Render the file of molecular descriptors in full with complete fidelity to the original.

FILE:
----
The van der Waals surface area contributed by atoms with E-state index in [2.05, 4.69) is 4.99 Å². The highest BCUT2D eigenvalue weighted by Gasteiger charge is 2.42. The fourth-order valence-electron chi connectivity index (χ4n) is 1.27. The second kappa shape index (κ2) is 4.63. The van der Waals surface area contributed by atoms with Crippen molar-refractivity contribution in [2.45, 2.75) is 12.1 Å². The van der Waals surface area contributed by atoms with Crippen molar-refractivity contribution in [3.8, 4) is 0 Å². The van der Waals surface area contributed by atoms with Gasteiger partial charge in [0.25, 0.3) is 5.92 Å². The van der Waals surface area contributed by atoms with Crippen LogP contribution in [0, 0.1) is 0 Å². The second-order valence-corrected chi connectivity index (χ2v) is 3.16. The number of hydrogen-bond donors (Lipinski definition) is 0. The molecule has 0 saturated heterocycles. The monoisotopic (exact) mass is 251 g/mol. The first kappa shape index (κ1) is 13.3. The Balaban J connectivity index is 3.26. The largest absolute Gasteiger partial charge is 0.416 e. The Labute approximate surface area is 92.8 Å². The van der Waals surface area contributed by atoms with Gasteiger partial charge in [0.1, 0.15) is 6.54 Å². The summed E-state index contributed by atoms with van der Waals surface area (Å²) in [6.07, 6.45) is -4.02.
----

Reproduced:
The van der Waals surface area contributed by atoms with E-state index in [2.05, 4.69) is 4.99 Å². The highest BCUT2D eigenvalue weighted by Gasteiger charge is 2.42. The fourth-order valence-electron chi connectivity index (χ4n) is 1.27. The second kappa shape index (κ2) is 4.63. The van der Waals surface area contributed by atoms with Crippen molar-refractivity contribution in [2.45, 2.75) is 12.1 Å². The van der Waals surface area contributed by atoms with Crippen molar-refractivity contribution in [3.8, 4) is 0 Å². The van der Waals surface area contributed by atoms with Gasteiger partial charge in [0.25, 0.3) is 5.92 Å². The van der Waals surface area contributed by atoms with Crippen LogP contribution in [0, 0.1) is 0 Å². The second-order valence-corrected chi connectivity index (χ2v) is 3.16. The number of hydrogen-bond donors (Lipinski definition) is 0. The molecule has 0 saturated heterocycles. The monoisotopic (exact) mass is 251 g/mol. The first kappa shape index (κ1) is 13.3. The Balaban J connectivity index is 3.26. The largest absolute Gasteiger partial charge is 0.416 e. The Labute approximate surface area is 92.8 Å². The van der Waals surface area contributed by atoms with Gasteiger partial charge in [0.1, 0.15) is 6.54 Å². The summed E-state index contributed by atoms with van der Waals surface area (Å²) in [6.07, 6.45) is -4.02.